I assess G. A. Cohen’s claim, which is central to his luck egalitarian account of distributive justice, that forcing others to pay for people’s expensive indulgence is inegalitarian because it amounts to their exploitation. I argue that the forced subsidy of such indulgence may well be unfair, but any such unfairness fails to ground an egalitarian complaint. I conclude that Cohen’s account of distributive justice has a non-egalitarian as well as an egalitarian aspect. Each impulse arises from an underlying commitment to fairness. Cohen’s account of distributive justice is therefore one of justice as fairness.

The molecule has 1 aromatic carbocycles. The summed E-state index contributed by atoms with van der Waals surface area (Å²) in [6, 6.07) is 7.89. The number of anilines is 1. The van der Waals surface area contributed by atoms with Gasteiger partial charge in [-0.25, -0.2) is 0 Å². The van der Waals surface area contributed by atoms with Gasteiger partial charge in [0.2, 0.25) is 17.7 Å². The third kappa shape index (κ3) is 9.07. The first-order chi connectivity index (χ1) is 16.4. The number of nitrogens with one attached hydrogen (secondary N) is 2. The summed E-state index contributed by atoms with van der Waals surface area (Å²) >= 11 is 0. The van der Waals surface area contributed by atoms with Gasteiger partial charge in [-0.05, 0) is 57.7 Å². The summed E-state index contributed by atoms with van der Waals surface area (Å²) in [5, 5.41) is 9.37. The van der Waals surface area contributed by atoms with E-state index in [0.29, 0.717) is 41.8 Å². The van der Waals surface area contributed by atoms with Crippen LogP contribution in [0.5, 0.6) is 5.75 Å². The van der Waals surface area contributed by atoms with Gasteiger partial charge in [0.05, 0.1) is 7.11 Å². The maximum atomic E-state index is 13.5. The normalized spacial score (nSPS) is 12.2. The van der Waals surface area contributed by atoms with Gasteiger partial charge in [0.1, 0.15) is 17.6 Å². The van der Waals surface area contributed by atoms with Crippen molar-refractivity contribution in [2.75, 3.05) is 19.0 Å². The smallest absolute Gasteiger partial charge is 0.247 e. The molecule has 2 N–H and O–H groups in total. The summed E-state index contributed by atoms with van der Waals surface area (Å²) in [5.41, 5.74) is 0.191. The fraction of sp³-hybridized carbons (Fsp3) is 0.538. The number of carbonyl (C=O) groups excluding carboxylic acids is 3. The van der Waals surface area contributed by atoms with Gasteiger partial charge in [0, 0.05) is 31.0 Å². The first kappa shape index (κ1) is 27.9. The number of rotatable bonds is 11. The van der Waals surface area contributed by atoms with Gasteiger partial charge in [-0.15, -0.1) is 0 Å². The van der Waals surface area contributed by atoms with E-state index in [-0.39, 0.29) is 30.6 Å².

G. A. Cohen Expensive tastes Exploitation Fairness Luck egalitarianism